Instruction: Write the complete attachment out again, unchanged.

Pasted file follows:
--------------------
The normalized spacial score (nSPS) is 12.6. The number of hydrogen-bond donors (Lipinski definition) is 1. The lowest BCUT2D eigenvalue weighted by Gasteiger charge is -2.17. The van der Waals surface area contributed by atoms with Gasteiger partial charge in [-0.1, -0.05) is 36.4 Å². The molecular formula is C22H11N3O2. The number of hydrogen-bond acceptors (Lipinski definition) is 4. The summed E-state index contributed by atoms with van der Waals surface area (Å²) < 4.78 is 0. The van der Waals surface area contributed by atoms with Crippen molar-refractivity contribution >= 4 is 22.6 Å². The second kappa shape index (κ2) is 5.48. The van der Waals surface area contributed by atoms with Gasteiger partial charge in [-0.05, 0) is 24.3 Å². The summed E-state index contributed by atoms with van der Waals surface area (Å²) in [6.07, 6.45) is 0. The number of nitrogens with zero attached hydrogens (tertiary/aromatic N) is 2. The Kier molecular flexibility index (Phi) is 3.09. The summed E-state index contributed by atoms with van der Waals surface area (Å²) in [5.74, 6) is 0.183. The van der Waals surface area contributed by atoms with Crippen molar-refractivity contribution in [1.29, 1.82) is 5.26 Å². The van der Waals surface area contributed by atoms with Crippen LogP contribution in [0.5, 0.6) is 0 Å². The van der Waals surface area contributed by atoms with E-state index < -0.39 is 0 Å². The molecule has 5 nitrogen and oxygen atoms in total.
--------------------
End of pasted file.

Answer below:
The normalized spacial score (nSPS) is 12.6. The number of hydrogen-bond donors (Lipinski definition) is 1. The lowest BCUT2D eigenvalue weighted by Gasteiger charge is -2.17. The van der Waals surface area contributed by atoms with Gasteiger partial charge in [-0.1, -0.05) is 36.4 Å². The molecular formula is C22H11N3O2. The number of hydrogen-bond acceptors (Lipinski definition) is 4. The summed E-state index contributed by atoms with van der Waals surface area (Å²) < 4.78 is 0. The van der Waals surface area contributed by atoms with Crippen molar-refractivity contribution >= 4 is 22.6 Å². The second kappa shape index (κ2) is 5.48. The van der Waals surface area contributed by atoms with Gasteiger partial charge in [-0.05, 0) is 24.3 Å². The summed E-state index contributed by atoms with van der Waals surface area (Å²) in [6.07, 6.45) is 0. The number of nitrogens with zero attached hydrogens (tertiary/aromatic N) is 2. The Kier molecular flexibility index (Phi) is 3.09. The summed E-state index contributed by atoms with van der Waals surface area (Å²) in [5.74, 6) is 0.183. The van der Waals surface area contributed by atoms with Crippen molar-refractivity contribution in [1.29, 1.82) is 5.26 Å². The van der Waals surface area contributed by atoms with Crippen LogP contribution in [0.5, 0.6) is 0 Å². The van der Waals surface area contributed by atoms with E-state index < -0.39 is 0 Å². The molecule has 5 nitrogen and oxygen atoms in total.